Russia’s attack on Ukraine, and its veiled threats to use nuclear arms, have made policymakers think the impossible: How should the West react to a Russian nuclear bomb-detonating weapon on a battlefield?

Some architects of the post-Cold War nuke order believe that the default U.S. policy response is to show discipline and restraint. Rose Gottemoeller (deputy secretary-general of NATO between 2016 and 2019) said that this could mean increasing sanctions and isolation for Russian President Vladimir Putin.

However, calm minds cannot prevail in such a situation and real life rarely goes according to plan. The world leaders would be angry and affronted. There could be confusion and miscommunication. Hackers could contribute to the chaos. For tough retaliation, it would be necessary to use nuclear-loaded missiles capable moving at twice the speed of sound.

Experts and military officials have war-gaming Russian-U.S. nuclear tensions. In the past, these tabletop exercises often end in nuclear missiles striking capitals across North America and Europe, killing millions of people within hours. This is Olga Oliker from the International Crisis Group, who is program director for Europe/Central Asia.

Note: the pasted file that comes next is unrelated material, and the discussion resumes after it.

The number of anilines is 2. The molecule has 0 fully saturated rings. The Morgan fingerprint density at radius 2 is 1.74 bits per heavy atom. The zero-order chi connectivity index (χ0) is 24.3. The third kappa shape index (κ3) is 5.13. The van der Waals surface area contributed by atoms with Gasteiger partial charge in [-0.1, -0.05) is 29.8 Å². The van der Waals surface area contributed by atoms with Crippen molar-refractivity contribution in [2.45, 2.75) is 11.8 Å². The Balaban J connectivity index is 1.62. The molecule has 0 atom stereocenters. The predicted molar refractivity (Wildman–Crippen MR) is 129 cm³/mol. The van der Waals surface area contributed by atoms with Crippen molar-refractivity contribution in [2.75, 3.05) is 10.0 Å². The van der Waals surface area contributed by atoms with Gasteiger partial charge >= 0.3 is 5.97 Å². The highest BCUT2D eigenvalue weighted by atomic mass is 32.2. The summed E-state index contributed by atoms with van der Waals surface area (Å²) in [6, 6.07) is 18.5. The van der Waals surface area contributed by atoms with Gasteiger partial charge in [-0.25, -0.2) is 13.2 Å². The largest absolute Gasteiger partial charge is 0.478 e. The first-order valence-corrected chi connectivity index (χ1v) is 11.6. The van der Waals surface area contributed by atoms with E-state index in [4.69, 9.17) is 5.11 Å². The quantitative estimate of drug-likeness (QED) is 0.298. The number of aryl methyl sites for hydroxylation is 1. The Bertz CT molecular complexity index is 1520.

Oliker stated, “And, you know… soon enough, there’s a global thermonuclear conflict.”

Officials hope it’s not a scenario that happens, even if Russia strikes Ukraine with a nuke.

Gottemoeller was a U.S. chief nuclear negotiator for Russia under the Obama administration. He stated that the outline that President Joe Biden provided so far in his nuclear policy is consistent with previous administrations that used atomic weapons in “extreme circumstances.”

Gottemoeller, a Stanford University lecturer, stated that a single Russian nuclear-use demonstration strike or — as horrendous as it would be — nuclear use in Ukraine would not raise the level of demand for a U.S. response.

Former Sen. Sam Nunn (a Georgia Democrat) is a strong advocate for Western nuclear use. He served nearly a quarter of a century in Congress.

Nunn, who is now strategic advisor to the Nuclear Threat Initiative security organisation, said, “That’s why the doctrine of mutual assured destruction was about for a long and long time.” He co-founded it.

Nunn stated, “If President Putin used nuclear weapons or any other country uses nukes first, it would not be in response to a bomb attack on their country…. That leader should assume they are putting world at high risk of nuclear war and nuclear exchange.”

Discussions about how to respond to a limited nuke attack are no longer hypothetical for U.S. officials or world leaders. Putin referred to Russia’s nuclear arsenal in the initial hours and days after Russia invaded. He advised the West to avoid the conflict and said he was on high alert for his nuclear forces.

Putin stated that any country who interferes with Russia’s invasion will face “such as you haven’t seen in your entire life,”